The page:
Breitkreiz communicates her character’s objectives with the intensity of her eyes. She’s stone-faced throughout the film: she wants to succeed without showing weakness. When Marija wants something, Breitkreiz focuses with her eyes and never wavers. For instance, when her landlord finally confronts her about paying her overdue rent, she fights back, staring him down. Then, Breitkreiz makes a deliberate pause, looking at the ground for several seconds, with the audience unsure of her motivations. Once she decides to perform a sexual favour for her landlord in exchange for missed rent — she must protect her goals at all costs — Breitkreiz changes her eye focus to his pants and never looks back at his face.
On the rare occasions when Marija lets her guard down, Breitkreiz portrays her as playful, tender, and charming. Her body becomes looser as she begins a romantic relationship with her new boss, Georg (Georg Friedrich). However, Marjia cannot allow love in her life to stand in the way of her plans, which is why this character is a bit sad. Underneath Marija’s cold exterior is a woman who deeply wants to be loved and accepted by her community. That tension is depicted so honestly by Breitkreiz when she goes to apologize to Georg for stealing his money to open her hair salon. The intensity of Breitkreiz’ eye contact is still present, but it is also mixed with guilt and sadness.
2) Andre Holland in Moonlight
There is an adage in acting that you’re only as good as your scene partner. In the third act of Moonlight, it’s Andre Holland, as the adult Kevin, who does the heavy lifting opposite actor Trevante Rhodes as Black, which elevates Rhodes’ performance. The art of acting is in the reacting. A great actor with a strong technical background in theatre like Holland forces Rhodes to react to his strong choices. It creates a magnetic scene on screen.A great actor like Andre Holland forces Trevante Rhodes to react to his strong choices. Click To Tweet
Holland is a master at subtly revealing his character’s motivations through shifting the tone and volume of his voice, his proximity to Rhodes, and more. In their scenes together, Holland’s Kevin repeatedly shifts his behaviour toward Black: sometimes he’s accusatory; sometimes he’s grounded; at other moments, he flirts.Holland is a master at subtly revealing his character’s motivations through shifting the tone and volume of his voice.Click To Tweet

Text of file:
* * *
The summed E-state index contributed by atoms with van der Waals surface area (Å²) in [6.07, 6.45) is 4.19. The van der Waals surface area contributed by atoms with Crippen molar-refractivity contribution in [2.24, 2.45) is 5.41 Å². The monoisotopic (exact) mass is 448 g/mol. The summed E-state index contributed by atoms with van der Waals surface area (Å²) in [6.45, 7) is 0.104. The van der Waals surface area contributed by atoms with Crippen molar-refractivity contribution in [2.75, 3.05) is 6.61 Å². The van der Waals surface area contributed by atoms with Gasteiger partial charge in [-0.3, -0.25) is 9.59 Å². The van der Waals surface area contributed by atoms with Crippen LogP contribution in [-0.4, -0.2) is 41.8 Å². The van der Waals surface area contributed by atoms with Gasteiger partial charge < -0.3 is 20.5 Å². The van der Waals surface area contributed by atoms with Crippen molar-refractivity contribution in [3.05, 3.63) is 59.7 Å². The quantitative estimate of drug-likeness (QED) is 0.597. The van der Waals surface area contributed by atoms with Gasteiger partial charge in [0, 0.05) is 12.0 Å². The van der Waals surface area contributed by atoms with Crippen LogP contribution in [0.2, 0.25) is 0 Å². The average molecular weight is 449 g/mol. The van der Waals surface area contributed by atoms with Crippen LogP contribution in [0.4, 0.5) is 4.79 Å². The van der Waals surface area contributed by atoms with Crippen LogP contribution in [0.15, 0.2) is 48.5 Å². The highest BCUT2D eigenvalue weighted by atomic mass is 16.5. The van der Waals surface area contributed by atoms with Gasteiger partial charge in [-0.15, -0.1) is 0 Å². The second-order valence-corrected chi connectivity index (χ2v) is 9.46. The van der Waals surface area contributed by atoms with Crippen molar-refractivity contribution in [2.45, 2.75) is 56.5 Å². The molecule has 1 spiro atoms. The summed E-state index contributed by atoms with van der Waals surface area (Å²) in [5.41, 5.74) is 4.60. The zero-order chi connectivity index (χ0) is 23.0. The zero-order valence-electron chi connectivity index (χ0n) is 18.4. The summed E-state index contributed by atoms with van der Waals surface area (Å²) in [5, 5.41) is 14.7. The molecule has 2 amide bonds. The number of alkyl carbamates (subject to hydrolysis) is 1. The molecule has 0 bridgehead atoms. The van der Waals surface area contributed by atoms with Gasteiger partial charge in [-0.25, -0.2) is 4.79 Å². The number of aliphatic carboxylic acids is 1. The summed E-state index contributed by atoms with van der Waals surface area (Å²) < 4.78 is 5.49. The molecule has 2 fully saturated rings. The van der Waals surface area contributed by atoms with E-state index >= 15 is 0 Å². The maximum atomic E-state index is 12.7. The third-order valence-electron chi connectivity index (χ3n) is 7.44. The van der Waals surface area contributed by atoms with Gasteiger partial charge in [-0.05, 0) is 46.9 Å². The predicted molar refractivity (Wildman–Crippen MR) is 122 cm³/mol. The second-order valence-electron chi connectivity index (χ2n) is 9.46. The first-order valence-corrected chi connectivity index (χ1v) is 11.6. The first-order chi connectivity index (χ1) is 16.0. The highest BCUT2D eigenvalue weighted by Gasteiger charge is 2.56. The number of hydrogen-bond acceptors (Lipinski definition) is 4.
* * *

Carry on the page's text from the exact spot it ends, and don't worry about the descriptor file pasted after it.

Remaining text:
Part of what I think Kevin wants from Black is for him to open up and be honest about his sexuality and who he is as a person. Rhodes gives into Holland’s advances, softening his hard exterior, laughing, blushing, and revealing some of the pain that has been buried deep. At one point at Kevin’s apartment, Rhodes tears up because Kevin is so grounded when he speaks honestly about being happy in one’s own truth.
1) Rebecca Hall in Christine
Hall is unrecognizable as the notorious news reporter Christine Chubbuck who famously killed herself on live network news in the early 1970s. Hall doesn’t aim to imitate Christine’s mannerisms; she only watched a few taped recordings of Christine in preparation. Instead, Hall used her imagination to make specific acting choices to suit her understanding of the character.Rebecca Hall slouches her tall posture and greatly alters her voice to a deeper mid-west accent.Click To Tweet
Hall goes through an incredible physical transformation to become Christine. She slouches her tall posture, greatly alters her voice to a deeper mid-west accent, and changes her gait to become awkward as if her legs are too long for her body. She lacks grace and stumbles down the street, unsure of herself. Hall depicts a stiff and defensive woman with the furrow of her brow. Her arms sag and hang out of place.
It’s Hall’s eye movements, especially, that draw the audience closer to Christine to either sympathize with her, pity her, or make us uncomfortable because we recognize the awkward situations she finds herself in. Hall quickens her eye movements in awkward moments, such as when she is asked out on a date by her co-anchor George (Michael C. Hall). And it’s through her aggressive eye contact that she shows her resolve and focus when talking to her boss, Michael (Tracy Letts).Through aggressive eye contact, Rebecca Hall shows Christine's resolve and focus.Click To Tweet
Hall ultimately succeeds because she fully invest in the character’s emotional journey. For instance, when Christine conducts a mundane interview with a chicken farmer, Hall makes snarky off-colour jokes and laughs loudly and brashly. Yet Hall makes this woman so likeable and relatable that it’s hard to look away even in her most vulnerable moments. Similarly, by depicting Christine’s moments of severe depression, she brings the viewer closer to the character’s sense of despair, which is incredibly moving. At one point, Christine hits a breaking point and yells at her mother. I felt like I was watching myself, in my most desperate moments, portrayed on screen. Rebecca Hall’s performance sheds a light on the realities of depression — an important step for helping the public to understand struggles with mental illness and lessen the stigmas.